Antimicrobial Activity of Indigenous Strains of Aureobasidium Isolated From Santalum Album Leaves

Authors

Abstract

Although more than 3000 antibiotics have been reported from Actinomycetes/ higher fungi; biotechnological potential of yeasts and yeast-like fungi with respect to production of antimicrobial compounds has not been sufficiently investigated. We examined the antimicrobial activity of 11 strains of Aureobasidium pullulans (two new isolates and nine standard strains). All the strains of Aureobasidium pullulans inhibited Ps. fluorescen s, but none of these strains could inhibit Candida albicans and S. cerevisiae. Interestingly, the yeast Pichia angusta was inhibited by six of the A. pullulans strains used in the present investigation. Two indigenous isolates of Aureobasidium Natural Isolate 1 (NI. 1) and Natural Isolate 2 (NI. 2) showed antibacterial activity against the Gram-negative cultures; most of which were resistant to Gentamicin. This study provides evidence that A. pullulans is a promising producer of antimicrobial agents for better chemotherapeutic agents, possibly against Pseudomonals infections.

Keywords


Acute and Subchronic Toxicity?of Teucrium polium Total Extract in Rats
Iranian Journal of Pharmaceutical Research (2006) 1: 59-64
Received: May 2005
Accepted: September 2005

Copyright ? 2005 by School of Pharmacy
Shaheed Beheshti University of Medical Sciences and Health Services

Original Article

Antimicrobial Activity of Indigenous Strains of Aureobasidium Isolated From Santalum Album Leaves 

Enayat Kalantara*, Rajendra Deopurkarb and Balu Kapadnisb 

aDepartment of Laboratory Medicine, School of Paramedical Sciences, Ahvaz, Jundi-shapour University of Medical Sciences, Ahvaz, Iran. bDepartment of Microbiology, University of Pune, Pune, India. 

Abstract  

Although more than 3000 antibiotics have been reported from Actinomycetes/ higher fungi; biotechnological potential of yeasts and yeast-like fungi with respect to production of antimicrobial compounds has not been sufficiently investigated. We examined the antimicrobial activity of 11 strains of Aureobasidium pullulans (two new isolates and nine standard strains). All the strains of Aureobasidium pullulans inhibited Ps. fluorescen s, but none of these strains could inhibit Candida albicans and S. cerevisiae. Interestingly, the yeast Pichia angusta was inhibited by six of the A. pullulans strains used in the present investigation. Two indigenous isolates of Aureobasidium Natural Isolate 1 (NI. 1) and Natural Isolate 2 (NI. 2) showed antibacterial activity against the Gram-negative cultures; most of which were resistant to Gentamicin. This study provides evidence that A. pullulans is a promising producer of antimicrobial agents for better chemotherapeutic agents, possibly against Pseudomonals infections.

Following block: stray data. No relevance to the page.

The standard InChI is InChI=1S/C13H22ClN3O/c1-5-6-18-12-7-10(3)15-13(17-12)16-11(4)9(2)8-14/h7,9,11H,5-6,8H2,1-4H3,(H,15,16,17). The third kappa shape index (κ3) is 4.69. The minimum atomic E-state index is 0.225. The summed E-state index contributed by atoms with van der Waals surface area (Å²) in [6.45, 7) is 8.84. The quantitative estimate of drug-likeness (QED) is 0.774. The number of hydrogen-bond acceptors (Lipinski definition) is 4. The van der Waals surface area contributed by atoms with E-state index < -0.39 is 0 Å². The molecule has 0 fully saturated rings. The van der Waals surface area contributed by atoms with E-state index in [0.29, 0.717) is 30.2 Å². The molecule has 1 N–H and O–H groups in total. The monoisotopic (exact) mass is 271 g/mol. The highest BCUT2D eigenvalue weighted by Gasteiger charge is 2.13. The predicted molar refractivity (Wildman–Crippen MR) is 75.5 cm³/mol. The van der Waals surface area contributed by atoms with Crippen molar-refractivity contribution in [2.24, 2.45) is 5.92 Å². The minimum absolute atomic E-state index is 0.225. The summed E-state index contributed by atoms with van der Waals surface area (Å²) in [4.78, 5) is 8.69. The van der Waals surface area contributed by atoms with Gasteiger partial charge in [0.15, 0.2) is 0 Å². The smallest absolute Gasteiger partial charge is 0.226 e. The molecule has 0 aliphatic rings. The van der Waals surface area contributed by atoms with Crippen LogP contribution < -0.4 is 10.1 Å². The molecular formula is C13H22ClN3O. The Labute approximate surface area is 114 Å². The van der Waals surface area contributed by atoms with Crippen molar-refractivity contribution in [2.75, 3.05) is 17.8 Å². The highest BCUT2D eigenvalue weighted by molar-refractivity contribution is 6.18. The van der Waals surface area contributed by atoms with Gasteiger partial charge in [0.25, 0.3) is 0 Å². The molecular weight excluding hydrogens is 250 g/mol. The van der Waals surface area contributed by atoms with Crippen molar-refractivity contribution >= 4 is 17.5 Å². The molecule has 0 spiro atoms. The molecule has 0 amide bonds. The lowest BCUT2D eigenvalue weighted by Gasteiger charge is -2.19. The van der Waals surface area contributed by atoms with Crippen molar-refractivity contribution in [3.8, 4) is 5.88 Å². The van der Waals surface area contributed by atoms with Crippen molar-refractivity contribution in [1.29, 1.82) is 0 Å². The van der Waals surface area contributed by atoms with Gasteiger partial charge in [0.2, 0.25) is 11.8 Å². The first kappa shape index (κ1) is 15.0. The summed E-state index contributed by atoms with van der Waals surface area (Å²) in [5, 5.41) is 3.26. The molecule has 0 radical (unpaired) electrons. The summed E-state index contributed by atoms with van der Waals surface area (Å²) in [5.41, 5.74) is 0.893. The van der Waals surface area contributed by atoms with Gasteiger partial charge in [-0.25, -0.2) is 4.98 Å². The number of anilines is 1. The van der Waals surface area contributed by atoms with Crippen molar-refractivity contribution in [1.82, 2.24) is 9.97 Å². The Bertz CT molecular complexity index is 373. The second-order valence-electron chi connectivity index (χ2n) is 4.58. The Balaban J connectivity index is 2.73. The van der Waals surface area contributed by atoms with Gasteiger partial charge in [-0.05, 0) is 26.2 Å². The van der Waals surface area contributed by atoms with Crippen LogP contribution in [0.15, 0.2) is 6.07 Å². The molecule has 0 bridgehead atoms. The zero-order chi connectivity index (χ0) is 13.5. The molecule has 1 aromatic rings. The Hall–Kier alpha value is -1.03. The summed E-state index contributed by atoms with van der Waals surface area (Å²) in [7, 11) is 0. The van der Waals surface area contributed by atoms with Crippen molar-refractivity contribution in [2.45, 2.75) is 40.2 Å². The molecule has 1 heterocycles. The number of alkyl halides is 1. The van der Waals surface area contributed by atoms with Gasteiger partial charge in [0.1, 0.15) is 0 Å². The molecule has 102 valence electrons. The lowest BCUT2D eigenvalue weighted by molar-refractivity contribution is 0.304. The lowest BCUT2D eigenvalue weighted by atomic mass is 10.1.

Keywords: Aureobasidium; Antimicrobial; Pseudomonas.

Introduction

Aureobasidium pullulans (de Bary) Arn. is a cosmopolitan yeast- like fungus that occurs in diverse habitats, including the phyllosphere of many plants and also on various tropical fruits (1, 2). Aureobasidium pullulans is industrially important because of its? capacity to produce the polysaccharide ?pullulan? (3-6). In addition, it produces various potentially useful products such as xylanase (7-8), β-D- fructofuranoside fructohydrolase (4, 9), sucrase (10), esterase (11) and β-galactosidase (4). Moreover, World Health Organization has placed A. pullulans within ?risk ?Group I? (12), where there is no possibility of infection to either society or laboratory workers. There are relatively few reports on antimicrobial compounds obtained from various yeasts and yeast-like fungi (13), and very little work has been carried out on antibacterial activity of A. pullulans.

McCormack et al. (14) reported for the first time the inhibition of Ps. aeruginosa and Staphylococcus aureus by compounds obtained from A. pullulans. Takesako et al, (15) reported a group of antifungal antibiotics, named aureobasidins, from A. pullulans. Aureobasidium appears to be a promising organism for development of newer antimicrobial agents, both for chemotherapy as well as non-medical applications.

This article reports on the isolation of two natural isolates of Aureobasidium pullulans strains from the leaf surface of Santalum album. Studies on antimicrobial activity of these two isolates and nine standard cultures of Aureobasidium pullulans were carried out. 

Experimental

Organism and their cultivation:

Target Organisms: Pseudomonas aeruginosa, Pseudomonas Putida, Pseudomonas fluorescens, Klebsiella pneumoniae, Acinetobacter calcoaceticus,

Escherichia coli, Salmonella typhi, Staphylococcus aureus, and Bacillus spp were maintained on nutrient agar slants containing 20% glycerol and stored at 4-10?C. Candida albicans, Saccharomyces cerevisiae, Pichia angusta and A. Pullulans strains were? maintained on SDA medium containing 20% glycerol and stored at? 4-10?C (Table 1).

 

 

Isolation of Aureobasidium Pullulans from aerial surfaces of plants: